The more weeds you have, the less space there is for crops. Suppressing and out-competing weeds is vital to a successful yield.
Weeds thrive in imbalanced soils – low in oxygen, carbon, calcium, and phosphorus. Because of this, weeds are great indicators of soil problems. While very few scientific studies exist correlating nutrient levels and weed suppression, organic growers have been experimenting with methods that focus on nutrients in the soil in hopes of limiting harsh chemicals. By balancing the soil with biology for nutrient availability and adding calcium to improve soil structure, farmers are seeing a significant improvement in their crops outcompeting weeds.
The majority of weed growth comes from the top few inches of soil. Biology ensures nutrient availability to the crops, allowing them to get a leg up and outcompete weeds. Additional available calcium suppresses weeds by loosening and improving soil structure. Getting plants off to a good start through canopy and cover crops can reduce the number of weeds through competition.
From our customers:
A Purple Cow Organics customer, organic grower, and agronomist shared some of their tests. Utilizing Purple Cow CX-1, this farmer tested the importance of highly available calcium and biologically functioning soil to reduce weed growth after planting.
The farmer planted Barley with CX-1 and TerraFed in-furrow at 5 gallons each per acre. Calcium was applied the day after planting. After 30 days, the farmer saw almost no weed pressure. They credit the success to biologically active soils due to the liquid biological applied at planting, balanced soil structure from calcium, and nutrients in a highly soluble form.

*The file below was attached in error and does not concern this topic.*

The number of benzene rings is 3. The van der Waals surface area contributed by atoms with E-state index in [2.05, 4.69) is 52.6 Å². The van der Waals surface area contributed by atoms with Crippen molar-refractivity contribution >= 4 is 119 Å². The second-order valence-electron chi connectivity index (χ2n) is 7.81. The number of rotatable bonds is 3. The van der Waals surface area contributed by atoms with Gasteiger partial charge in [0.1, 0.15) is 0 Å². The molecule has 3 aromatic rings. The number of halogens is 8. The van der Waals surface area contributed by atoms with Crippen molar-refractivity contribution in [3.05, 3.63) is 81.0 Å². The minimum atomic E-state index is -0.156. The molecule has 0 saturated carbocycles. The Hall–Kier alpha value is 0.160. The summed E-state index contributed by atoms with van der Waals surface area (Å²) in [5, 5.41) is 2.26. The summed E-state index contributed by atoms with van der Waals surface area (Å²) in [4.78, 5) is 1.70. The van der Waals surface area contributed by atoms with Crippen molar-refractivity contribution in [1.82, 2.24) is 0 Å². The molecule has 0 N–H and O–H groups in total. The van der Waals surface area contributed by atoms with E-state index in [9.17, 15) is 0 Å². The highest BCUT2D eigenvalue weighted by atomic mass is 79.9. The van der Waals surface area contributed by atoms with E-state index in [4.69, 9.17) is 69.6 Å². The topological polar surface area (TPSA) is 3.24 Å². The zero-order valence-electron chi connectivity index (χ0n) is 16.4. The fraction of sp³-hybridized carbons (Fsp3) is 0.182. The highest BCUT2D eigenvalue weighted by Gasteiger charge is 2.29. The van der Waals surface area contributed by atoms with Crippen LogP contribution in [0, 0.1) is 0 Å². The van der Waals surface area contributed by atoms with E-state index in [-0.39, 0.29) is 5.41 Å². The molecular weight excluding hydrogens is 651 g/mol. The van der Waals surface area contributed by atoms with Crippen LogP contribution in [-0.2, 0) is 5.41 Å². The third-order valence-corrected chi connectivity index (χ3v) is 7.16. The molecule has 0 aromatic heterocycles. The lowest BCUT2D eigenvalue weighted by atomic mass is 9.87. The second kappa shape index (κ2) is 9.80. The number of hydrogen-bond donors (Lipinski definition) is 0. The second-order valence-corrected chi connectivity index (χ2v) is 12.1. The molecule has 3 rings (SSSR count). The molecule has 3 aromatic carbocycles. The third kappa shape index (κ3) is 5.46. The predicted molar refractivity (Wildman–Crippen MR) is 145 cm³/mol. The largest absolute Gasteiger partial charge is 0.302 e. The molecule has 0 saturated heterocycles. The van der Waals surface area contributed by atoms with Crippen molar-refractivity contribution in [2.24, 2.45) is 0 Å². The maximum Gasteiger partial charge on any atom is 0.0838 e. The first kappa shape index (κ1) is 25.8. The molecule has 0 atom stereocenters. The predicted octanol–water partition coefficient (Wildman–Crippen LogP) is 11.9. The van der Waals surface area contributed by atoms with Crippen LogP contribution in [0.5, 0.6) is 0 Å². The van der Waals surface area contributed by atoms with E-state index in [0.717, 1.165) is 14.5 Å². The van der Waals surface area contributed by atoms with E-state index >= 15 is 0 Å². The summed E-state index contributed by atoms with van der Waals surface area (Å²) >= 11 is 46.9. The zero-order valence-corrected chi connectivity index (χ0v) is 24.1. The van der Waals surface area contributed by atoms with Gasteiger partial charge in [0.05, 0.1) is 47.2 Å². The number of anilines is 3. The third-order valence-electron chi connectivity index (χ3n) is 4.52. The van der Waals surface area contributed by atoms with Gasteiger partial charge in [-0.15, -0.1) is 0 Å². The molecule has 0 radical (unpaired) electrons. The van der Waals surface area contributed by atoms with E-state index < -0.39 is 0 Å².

What weeds can mean:
As indicators of soil health, learning to “read the weeds” can help mitigate issues more quickly.
Lambsquarter (Chenopodium album)
This weed indicates high nitrogen and potassium, but low phosphorus. These stubborn weeds prefer fertile soil to grow, which makes it a great indicator of rich soil. Giving your crops a stronger start through biology and improved soil structure can help to ensure that they can outcompete the weeds.
Pigweed typically thrives in heavily compacted soil, which could be due to external forces such as foot traffic, or as a sign of high clay content. Soils with prevalent pigweed can also be imbalanced. The soil can be very high in potassium and manganese but low in phosphorus and calcium.
Another weed that loves compacted soils. This weed also signals low fertility and compacted soil, which can be an indicator of clay soils.
Dandelion (Taraxacum officinale)
This familiar weed indicates low calcium with high potassium. Dandelions also love compacted soil.
Stinging Nettle (Urtica dioica)
As an indicator of good quality soil, this weed loves soil high in nutrients. Soil that is rich in nitrogen and phosphorus as well as well aerated.
While weeds are unavoidable, you can give your crops a headstart by ensuring a balanced soil that has strong biology. A liquid biological can assist your crops through nutrient availability and beneficial microbes. The better off your crops start, the more likely they are to succeed in outcompeting weeds. Additional calcium can improve soil structure even further. As you improve your soil, you may see the types of weeds changing as their conditions change. Crop canopies, cover crops, and a strong early start can give your crops an advantage.